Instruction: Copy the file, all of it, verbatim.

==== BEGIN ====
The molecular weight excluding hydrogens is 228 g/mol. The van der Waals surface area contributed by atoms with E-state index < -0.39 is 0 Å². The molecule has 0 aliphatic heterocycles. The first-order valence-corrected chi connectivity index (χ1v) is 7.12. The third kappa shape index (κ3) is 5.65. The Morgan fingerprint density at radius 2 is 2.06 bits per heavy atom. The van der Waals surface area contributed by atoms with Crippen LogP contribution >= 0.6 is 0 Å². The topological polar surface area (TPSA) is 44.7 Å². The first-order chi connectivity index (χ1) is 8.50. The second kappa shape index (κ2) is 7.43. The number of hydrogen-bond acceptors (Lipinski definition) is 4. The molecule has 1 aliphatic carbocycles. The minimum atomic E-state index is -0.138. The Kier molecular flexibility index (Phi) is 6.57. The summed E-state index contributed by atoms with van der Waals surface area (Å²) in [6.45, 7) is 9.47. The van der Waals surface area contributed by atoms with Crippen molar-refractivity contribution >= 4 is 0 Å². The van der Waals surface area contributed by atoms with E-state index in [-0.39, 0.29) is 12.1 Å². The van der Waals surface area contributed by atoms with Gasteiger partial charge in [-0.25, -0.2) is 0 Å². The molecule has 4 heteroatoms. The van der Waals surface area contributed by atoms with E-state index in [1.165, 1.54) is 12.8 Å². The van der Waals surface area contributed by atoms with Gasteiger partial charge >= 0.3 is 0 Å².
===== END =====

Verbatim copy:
The molecular weight excluding hydrogens is 228 g/mol. The van der Waals surface area contributed by atoms with E-state index < -0.39 is 0 Å². The molecule has 0 aliphatic heterocycles. The first-order valence-corrected chi connectivity index (χ1v) is 7.12. The third kappa shape index (κ3) is 5.65. The Morgan fingerprint density at radius 2 is 2.06 bits per heavy atom. The van der Waals surface area contributed by atoms with Crippen LogP contribution >= 0.6 is 0 Å². The topological polar surface area (TPSA) is 44.7 Å². The first-order chi connectivity index (χ1) is 8.50. The second kappa shape index (κ2) is 7.43. The number of hydrogen-bond acceptors (Lipinski definition) is 4. The molecule has 1 aliphatic carbocycles. The minimum atomic E-state index is -0.138. The Kier molecular flexibility index (Phi) is 6.57. The summed E-state index contributed by atoms with van der Waals surface area (Å²) in [6.45, 7) is 9.47. The van der Waals surface area contributed by atoms with Crippen molar-refractivity contribution >= 4 is 0 Å². The van der Waals surface area contributed by atoms with E-state index in [-0.39, 0.29) is 12.1 Å². The van der Waals surface area contributed by atoms with Gasteiger partial charge in [-0.25, -0.2) is 0 Å². The molecule has 4 heteroatoms. The van der Waals surface area contributed by atoms with E-state index in [1.165, 1.54) is 12.8 Å². The van der Waals surface area contributed by atoms with Gasteiger partial charge >= 0.3 is 0 Å².